In January of 1901 George Mallory Hendee persuaded Carl Oscar Hedström to develop a prototype for a mass-manufactured motorized bicycle.
On February 1st 1901 the tool room of the old Worcester Cycle Manufacturing Company located at 24 Hamlin Street in Middletown, Connecticut, was leased from S. Brooke Page for the sum of $1.00 a day, which included the supply of power, electricity and machinery. It was there that Carl Oscar Hedström began to design, and with his own hands, construct the 1st Indian motocycle prototype.
In the early part of May Mr. Hedström took the prototype machine out of the shop and rode it around the block on its initial trial spin. He then towed his friend, S. Brooke Page, who was on a bicycle, up College Hill in Middletown as a test of the power of the motor. Mr. Page weighed nearly 200 pounds and the original Hedström motor pulled him easily.
On May 18th 1901 Mr. Hedström had totally completed the prototype, packed the machine into a bicycle case and shipped it by train to Springfield Massachusetts for the approval of George Hendee, who was engaged in the manufacture of bicycles in Springfield. Shortly upon its arrival, Mr. Hendee took a trial ride with the prototype machine which performed much to his satisfaction.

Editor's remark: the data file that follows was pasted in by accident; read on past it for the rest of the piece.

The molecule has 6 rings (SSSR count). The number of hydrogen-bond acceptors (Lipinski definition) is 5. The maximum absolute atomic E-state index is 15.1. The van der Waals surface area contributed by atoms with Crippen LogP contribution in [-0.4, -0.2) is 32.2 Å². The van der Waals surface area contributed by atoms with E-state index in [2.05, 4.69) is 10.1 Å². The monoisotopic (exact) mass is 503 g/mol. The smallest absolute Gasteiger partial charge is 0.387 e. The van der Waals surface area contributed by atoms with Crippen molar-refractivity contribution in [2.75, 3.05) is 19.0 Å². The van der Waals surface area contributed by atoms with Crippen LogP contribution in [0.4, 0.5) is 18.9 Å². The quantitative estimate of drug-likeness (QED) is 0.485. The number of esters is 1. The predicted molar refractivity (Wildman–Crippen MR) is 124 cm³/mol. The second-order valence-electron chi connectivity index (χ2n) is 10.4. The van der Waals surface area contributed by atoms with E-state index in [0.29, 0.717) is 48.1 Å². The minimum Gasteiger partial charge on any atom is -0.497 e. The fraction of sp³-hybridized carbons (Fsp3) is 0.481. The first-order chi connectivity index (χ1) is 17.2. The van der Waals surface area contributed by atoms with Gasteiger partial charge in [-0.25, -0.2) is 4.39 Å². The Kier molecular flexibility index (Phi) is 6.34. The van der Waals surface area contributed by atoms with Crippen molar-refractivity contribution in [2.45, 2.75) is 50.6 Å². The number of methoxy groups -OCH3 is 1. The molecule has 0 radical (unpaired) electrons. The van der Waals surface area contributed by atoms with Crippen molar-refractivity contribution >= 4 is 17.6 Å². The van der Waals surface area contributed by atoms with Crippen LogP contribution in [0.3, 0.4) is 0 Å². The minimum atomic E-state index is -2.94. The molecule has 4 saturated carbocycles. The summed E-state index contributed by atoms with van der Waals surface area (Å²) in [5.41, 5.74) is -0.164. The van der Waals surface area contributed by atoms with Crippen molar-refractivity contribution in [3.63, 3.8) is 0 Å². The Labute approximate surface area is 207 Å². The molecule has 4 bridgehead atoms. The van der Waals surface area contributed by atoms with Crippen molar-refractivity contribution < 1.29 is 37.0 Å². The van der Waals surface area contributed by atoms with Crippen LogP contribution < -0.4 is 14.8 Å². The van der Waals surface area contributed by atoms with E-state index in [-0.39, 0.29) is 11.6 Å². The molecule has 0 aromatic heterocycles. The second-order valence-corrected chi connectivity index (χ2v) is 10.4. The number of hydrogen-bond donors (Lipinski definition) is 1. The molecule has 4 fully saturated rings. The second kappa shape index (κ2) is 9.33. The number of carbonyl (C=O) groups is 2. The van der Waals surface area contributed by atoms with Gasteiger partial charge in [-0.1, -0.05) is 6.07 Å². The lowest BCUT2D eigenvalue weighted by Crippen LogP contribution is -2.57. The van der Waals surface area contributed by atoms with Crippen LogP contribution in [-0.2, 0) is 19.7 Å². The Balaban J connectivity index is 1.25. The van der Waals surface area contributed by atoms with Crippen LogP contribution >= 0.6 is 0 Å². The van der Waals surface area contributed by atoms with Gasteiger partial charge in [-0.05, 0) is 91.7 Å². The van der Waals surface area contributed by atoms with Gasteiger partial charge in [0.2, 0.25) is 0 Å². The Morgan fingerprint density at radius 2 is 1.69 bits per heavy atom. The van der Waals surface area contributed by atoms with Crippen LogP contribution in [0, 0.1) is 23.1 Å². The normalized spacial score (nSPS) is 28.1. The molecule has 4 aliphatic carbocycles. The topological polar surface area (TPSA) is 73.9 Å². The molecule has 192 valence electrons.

On May 25th 1901 the prototype machine was given a public exhibition on the Cross Street hill in Springfield where, with Mr. Hedström in the saddle, he rode up a 19 per cent grade 350 feet long, making the ascent several times at varying speeds to demonstrate the power and control of the machine.
Interest in the prototype machine from the press and potential customers encouraged Mr. Hendee and Mr. Hedström to form a partnership to mass-produce the motorized bicycle with Mr. Hendee as president and general manager and Mr. Hedström as chief engineer and designer.
Hedström’s prototype machine was put into production in Springfield, Massachusetts, in late 1901, launching what became for a time the largest manufacturer of motorcycles in the world.
Story contributed by Chris Hinze.